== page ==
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Aseptic Technique: Culture your sample without contamination | Virtual Lab

Higher Education
Health Sciences
Biology
Chemistry
Health Sciences
Aseptic Technique: Culture your sample without contamination
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About This Simulation

Help a microbiologist prepare a pure culture that can be used to identify a microbe causing an infection! Use good aseptic technique to avoid contamination of the sample, ensure your own safety, and avoid surprise fires in the lab.

Learning Objectives

  • Understand the principles of aseptic technique for the prevention of infection and contamination
  • Create and maintain a sterile work area
  • Use sterile equipment and consumables correctly
  • State potential sources of microbial contamination
  • Assess whether a sample was contaminated

About This Simulation

Level:
Higher Education
Length:
15
Min
Accessibility Mode:
Available
Languages:
English
German
Spanish
Italian
French

Lab Techniques

  • Culturing
  • Aseptic Technique
No lab techniques are listed for this simulation.

Related Standards

University:
NGSS:
  • Alignment pending
AP:
  • Alignment pending
LB:
  • Alignment pending
No lab techniques are listed for this simulation.

Learn More About This Simulation

This simulation, along with “Fermentation: Optimize bio-ethanol production,” was adapted from learning objectives in the original  “Fermentation” simulation. For more information on this topic, see Labster's Microbiology simulations.

A patient sample has arrived in the microbiology lab. Will you be able to culture it using good aseptic technique? Learn about aseptic technique and what you should pay attention to when preparing a sterile work area, sterilizing equipment and reagents, and decontaminating the work area after you finish your experiment.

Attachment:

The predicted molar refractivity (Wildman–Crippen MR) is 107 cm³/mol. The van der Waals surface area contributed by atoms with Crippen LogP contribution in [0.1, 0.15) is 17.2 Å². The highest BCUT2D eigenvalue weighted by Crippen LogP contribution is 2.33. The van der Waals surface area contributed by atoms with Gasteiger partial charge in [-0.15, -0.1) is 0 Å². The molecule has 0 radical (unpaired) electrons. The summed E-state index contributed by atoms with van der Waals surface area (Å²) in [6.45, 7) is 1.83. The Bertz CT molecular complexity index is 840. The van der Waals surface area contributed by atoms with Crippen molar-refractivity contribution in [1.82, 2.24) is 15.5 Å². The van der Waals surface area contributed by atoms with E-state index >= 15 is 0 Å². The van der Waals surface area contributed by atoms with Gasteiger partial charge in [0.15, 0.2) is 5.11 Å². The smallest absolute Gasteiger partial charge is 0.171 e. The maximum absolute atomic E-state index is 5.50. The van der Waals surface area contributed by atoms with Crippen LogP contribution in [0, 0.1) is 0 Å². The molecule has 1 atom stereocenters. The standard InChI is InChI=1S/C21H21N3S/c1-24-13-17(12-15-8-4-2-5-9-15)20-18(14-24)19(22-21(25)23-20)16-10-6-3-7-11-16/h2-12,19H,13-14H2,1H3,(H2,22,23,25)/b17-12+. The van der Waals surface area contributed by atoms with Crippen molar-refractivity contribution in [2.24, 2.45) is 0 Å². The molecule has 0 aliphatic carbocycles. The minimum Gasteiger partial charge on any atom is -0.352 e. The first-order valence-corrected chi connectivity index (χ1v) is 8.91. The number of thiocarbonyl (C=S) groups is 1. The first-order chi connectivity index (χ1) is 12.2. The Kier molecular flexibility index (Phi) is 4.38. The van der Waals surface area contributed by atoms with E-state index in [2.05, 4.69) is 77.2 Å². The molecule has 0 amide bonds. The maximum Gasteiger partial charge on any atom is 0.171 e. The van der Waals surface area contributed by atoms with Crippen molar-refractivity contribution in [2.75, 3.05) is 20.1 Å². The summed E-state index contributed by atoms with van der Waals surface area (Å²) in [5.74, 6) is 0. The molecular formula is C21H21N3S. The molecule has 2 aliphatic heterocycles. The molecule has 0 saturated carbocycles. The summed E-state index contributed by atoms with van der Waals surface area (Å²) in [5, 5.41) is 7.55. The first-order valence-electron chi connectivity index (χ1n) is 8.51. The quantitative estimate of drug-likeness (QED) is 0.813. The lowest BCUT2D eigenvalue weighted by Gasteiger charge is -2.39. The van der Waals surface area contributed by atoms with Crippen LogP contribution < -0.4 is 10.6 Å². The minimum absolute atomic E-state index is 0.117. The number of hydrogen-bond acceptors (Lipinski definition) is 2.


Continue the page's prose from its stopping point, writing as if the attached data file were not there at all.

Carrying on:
Preparing a sterile field

You will start off by preparing the sterile work area. Use your own microbiology knowledge, the tooltips, and theory pages to ensure you are using good aseptic technique. Don’t worry if you make a mistake and your work area is not quite sterile. In the virtual lab, Dr. One can guide you to repeat some steps without losing several hours like you would in the physical lab.

Culturing and cleaning up

Next, you will culture your sample and the appropriate control using sterile equipment and reagents. Once you have placed your samples in the incubator: it’s clean up time! Dr. One will again guide you if you accidentally contaminated one of the samples or accidentally set the lab on fire.

Analyzing your results

After the incubation, check your samples to see if you have used correct aseptic technique throughout the experiment. Will you be able to create a pure culture that the microbiologist can use to identify an unknown microbe?

RELATED SIMULATIONS

Fermentation: Optimize bio-ethanol production

Fermentation

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